One Sane Thing

Late Saturday night, my sleepy family was in the sorrowful final hours of our summer vacation as we drove north of Greensboro on 29, southbound and northbound divided by a median and grey steel guardrails. Cars ahead swerved to the right lane, a chain reaction of red brake lights, like a row of dominoes dropping. Our Subaru joined the long line on cue, as traffic slowed to 40 miles per hour. A sea of red.

Except in the left lane. There, coming directly toward us and in the lane everyone else had vacated, were two steady white beams. I’ve seen these moments in movies and on viral YouTube clips, but here we were right at the action. A car cruised, unhurried – maybe 30 miles an hour, in the wrong direction on this congested highway. I gripped the steering wheel and watched incredulously as the turned-around vehicle motored past us, like he was on a Sunday afternoon excursion. Horns blasted him every inch of his traverse, but he tootled on.

I dialed 911, and the dispatcher told me they’d already received a number of calls about the joyrider. I have no idea if the fellow just got mixed up and was trying to find his way to an exit or if he had smoked something with punch, dreamily giddy with his luck at having the entire lane to himself. It could have been a hundred things gone wrong. But I do know that all the fellow needed to do was stop, wait for the traffic to come to a standstill, then make a u-turn. The evening’s drama and danger would have been over.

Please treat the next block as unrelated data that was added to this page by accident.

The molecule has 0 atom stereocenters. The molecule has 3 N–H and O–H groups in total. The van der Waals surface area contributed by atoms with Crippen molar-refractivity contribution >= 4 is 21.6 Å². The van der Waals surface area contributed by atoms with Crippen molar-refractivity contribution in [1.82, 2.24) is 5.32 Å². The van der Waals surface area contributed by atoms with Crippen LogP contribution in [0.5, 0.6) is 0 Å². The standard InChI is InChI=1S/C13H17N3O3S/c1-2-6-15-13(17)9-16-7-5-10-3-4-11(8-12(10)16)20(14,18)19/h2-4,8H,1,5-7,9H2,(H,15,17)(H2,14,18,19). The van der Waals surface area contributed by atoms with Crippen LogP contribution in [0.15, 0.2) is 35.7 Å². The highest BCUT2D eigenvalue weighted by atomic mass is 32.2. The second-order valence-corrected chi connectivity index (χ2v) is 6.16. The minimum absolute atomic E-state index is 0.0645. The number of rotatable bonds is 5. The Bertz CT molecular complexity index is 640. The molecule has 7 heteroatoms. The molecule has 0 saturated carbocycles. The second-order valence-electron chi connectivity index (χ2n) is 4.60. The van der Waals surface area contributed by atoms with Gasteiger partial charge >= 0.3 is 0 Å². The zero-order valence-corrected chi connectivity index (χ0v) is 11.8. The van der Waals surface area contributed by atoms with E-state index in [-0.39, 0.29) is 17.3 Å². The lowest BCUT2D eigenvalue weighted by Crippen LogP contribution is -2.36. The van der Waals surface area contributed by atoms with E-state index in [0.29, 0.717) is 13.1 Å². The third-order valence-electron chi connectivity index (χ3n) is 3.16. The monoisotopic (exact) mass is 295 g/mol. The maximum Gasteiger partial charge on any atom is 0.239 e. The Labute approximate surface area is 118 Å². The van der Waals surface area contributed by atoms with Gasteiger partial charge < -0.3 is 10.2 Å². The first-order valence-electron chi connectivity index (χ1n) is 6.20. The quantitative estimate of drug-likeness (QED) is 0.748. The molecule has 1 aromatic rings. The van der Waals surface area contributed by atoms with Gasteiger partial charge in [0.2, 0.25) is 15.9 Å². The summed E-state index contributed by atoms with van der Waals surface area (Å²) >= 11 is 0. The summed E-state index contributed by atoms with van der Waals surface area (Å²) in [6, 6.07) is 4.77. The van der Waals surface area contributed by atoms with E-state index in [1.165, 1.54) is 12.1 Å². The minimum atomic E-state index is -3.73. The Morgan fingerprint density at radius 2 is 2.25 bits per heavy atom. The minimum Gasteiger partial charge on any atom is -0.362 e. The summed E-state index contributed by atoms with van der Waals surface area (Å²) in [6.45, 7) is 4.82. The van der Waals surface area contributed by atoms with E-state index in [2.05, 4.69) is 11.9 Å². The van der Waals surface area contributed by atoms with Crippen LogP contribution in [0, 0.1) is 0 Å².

There are moments where we are given stark reminders that we as a people are careening in the wrong direction, where our ignorance or our foolishness is on high-definition display. Ferguson – and our reactions to it – provides one of these moments. This is the time for us to choose to do the one sane thing. We can stop. We can listen. We can grieve. We can change.

The one thing we can not do is simply drive forward, as if nothing at all has gone wrong. We can not simply tootle on, oblivious.

6 Replies to “One Sane Thing”

  1. It’s also interesting to me that everyone made way for the driver to continue going in the wrong direction. I wonder what would have happened had everyone in the left lane simply stopped (since said driver was not speeding but moseying along slowly), and refused to allow the car to move in the wrong direction any longer. Just a thought.

    1. As we are doing in the case of the murders of young black boys in this country. We clear the lane because to stop and stand forcing those going in the wrong and dangerous direction is scary. Who goes first, who confronts? It’s courageous for someone to take that first step and since many of us are followers, we are all waiting for the leader to emerge. Talk is cheap. If we Do nothing, we allow for the status quo. We the people make change. If we want different, we must DO different.

  2. Susan – I’ve been in a car accident where I was only going said 30-35 miles per hour and combined with the other car’s speed, it still is a pretty powerful collision. So glad you were able to get out of the way Winn! Thanks for sharing your experience and the wake up call.

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